In addition to stress and burnout caused by the COVID-19 pandemic, pharmacists face threats of physical violence and online doxxing.
Experts are warning of increased online harassment of scientists and medical professionals, including pharmacists, in recent months. In response, online privacy and data removal services reported a sharp increase in sign-ups from health care groups in 2020.1
Pharmacists worldwide have faced new levels of hostility during the coronavirus disease 2019 (COVID-19) pandemic, according to research from Albine, an online privacy company. In a report, experts cited an article by The Guardian from April 2020 in which pharmacists in the United Kingdom faced direct threats of violence during the first COVID-19 lockdown.1
Pharmacists are also seeing new scrutiny as the first COVID-19 vaccines roll out. They face targeting by anti-vaxxers and others who are skeptical about the COVID-19 vaccines, as well as general stress and burnout that can come along with the pandemic. The report said that the targeting of pharmacists on the whole is concerning, and medical professionals should be aware of potential threats and how they can protect themselves.1
Burnout is of particular concern, both because of the stress of the COVID-19 pandemic and because of the increased criticism. According to the Abine report, a national survey of more than 4700 pharmacists in June 2020 found that 32% and 33% said they felt “a lot” or “totally” emotionally and physically exhausted, respectively.1 Similarly, a survey in December by the Royal Pharmaceutical Society in the United Kingdom found that 89% of pharmacists said they were at “high” or “very high” risk of burnout.2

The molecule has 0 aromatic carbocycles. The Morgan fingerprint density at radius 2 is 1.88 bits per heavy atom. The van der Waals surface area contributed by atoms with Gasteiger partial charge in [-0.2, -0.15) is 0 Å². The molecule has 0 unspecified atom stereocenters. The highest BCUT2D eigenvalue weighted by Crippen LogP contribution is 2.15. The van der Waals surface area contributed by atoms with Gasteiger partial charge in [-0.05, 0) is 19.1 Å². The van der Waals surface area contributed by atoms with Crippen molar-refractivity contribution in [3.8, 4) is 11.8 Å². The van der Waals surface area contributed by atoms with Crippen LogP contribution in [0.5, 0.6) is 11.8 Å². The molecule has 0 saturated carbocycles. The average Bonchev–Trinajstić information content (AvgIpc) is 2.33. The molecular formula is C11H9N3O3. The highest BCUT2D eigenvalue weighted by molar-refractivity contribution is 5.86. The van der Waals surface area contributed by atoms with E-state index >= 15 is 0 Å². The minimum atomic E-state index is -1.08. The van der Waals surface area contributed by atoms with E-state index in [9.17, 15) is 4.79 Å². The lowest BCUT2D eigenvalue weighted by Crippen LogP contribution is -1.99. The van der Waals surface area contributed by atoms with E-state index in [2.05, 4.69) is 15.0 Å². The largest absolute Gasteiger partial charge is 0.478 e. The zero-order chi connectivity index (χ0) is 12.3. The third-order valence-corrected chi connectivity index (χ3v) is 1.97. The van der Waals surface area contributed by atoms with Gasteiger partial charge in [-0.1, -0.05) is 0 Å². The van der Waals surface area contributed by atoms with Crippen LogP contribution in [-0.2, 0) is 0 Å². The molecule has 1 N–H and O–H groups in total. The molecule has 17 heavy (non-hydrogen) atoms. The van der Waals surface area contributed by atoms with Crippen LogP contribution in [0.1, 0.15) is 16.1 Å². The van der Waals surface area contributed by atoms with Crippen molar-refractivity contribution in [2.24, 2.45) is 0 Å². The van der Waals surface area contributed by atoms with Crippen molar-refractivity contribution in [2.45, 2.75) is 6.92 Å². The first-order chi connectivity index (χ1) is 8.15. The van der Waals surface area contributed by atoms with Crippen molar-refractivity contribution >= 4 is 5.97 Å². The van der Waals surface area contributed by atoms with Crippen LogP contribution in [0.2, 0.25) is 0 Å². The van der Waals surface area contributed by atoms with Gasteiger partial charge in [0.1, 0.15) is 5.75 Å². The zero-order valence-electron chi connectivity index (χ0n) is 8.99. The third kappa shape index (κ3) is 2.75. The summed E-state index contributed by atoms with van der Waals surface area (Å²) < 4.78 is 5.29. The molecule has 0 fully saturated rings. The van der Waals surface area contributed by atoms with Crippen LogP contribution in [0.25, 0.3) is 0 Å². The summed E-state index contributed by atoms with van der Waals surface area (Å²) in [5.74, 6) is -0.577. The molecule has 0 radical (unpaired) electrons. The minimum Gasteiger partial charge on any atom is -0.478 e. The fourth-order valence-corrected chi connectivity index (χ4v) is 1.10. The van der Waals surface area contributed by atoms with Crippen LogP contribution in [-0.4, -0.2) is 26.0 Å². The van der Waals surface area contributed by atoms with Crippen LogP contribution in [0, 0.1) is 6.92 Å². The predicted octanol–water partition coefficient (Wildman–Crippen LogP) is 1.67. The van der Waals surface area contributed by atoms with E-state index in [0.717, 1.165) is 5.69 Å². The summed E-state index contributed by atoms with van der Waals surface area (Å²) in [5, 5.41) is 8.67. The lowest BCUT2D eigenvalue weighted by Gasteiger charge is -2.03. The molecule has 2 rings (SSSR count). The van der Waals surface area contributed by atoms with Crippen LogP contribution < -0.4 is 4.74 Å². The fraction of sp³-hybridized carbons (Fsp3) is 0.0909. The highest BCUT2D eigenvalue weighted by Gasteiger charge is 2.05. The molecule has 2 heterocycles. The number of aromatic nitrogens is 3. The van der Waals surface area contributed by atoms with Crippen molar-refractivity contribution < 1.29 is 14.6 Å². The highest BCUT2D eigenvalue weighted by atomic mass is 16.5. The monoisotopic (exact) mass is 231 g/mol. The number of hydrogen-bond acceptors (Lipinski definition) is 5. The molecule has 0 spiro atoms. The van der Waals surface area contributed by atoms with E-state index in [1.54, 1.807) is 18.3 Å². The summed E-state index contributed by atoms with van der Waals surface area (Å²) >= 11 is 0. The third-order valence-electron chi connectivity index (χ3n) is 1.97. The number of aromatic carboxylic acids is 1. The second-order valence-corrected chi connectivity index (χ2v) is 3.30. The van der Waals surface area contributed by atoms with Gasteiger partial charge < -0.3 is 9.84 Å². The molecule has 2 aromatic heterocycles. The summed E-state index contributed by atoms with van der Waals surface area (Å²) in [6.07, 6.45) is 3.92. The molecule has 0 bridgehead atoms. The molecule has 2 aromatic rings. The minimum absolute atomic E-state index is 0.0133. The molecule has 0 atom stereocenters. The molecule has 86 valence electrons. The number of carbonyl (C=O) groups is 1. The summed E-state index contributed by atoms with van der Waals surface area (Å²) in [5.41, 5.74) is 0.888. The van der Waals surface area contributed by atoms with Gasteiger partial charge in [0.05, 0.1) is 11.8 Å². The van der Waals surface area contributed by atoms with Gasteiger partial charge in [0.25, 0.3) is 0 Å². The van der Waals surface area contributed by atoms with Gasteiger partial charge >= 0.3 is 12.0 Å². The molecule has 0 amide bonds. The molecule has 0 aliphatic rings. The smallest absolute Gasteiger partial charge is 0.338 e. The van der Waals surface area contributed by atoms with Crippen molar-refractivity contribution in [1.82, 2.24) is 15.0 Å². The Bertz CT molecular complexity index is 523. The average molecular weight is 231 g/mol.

Verbal attacks and threats of violence have also become increasingly concerning in recent months. In addition to reports of violence against pharmacists, the report said there have also been calls for doxxing pharmacists, in which pharmacists’ personal information would be released online, including contact information and home addresses.1
These concerns all have real-world consequences, according to the report, including large numbers of resignations among health officials and other medical professionals. Reporting by the Associated Press and Kaiser Health News from August 2020 found that at least 49 state and local public health leaders had resigned by that point in the pandemic, either because of vilification, threats, or burnout.3
The Abine report warned that with pharmacists now acting as a very public face of the COVID-19 vaccine rollout, the scrutiny and harassment are only likely to increase. Ensuring online privacy may be a way for health professionals to stay safe, whether with stringent social media security or by working with a privacy protection site.
“We’ve seen malicious targeting of a wide range of health industry professionals, using private information about them found easily on the internet,” said Rob Shavell, co-founder and CEO of Abine, in a statement. “Pharmacists are rapidly becoming the public-facing representatives of COVID vaccination, and we fear that they will be targeted with online harassment and in-person attacks, similar to what’s been done to public health officials over the course of this crisis.”1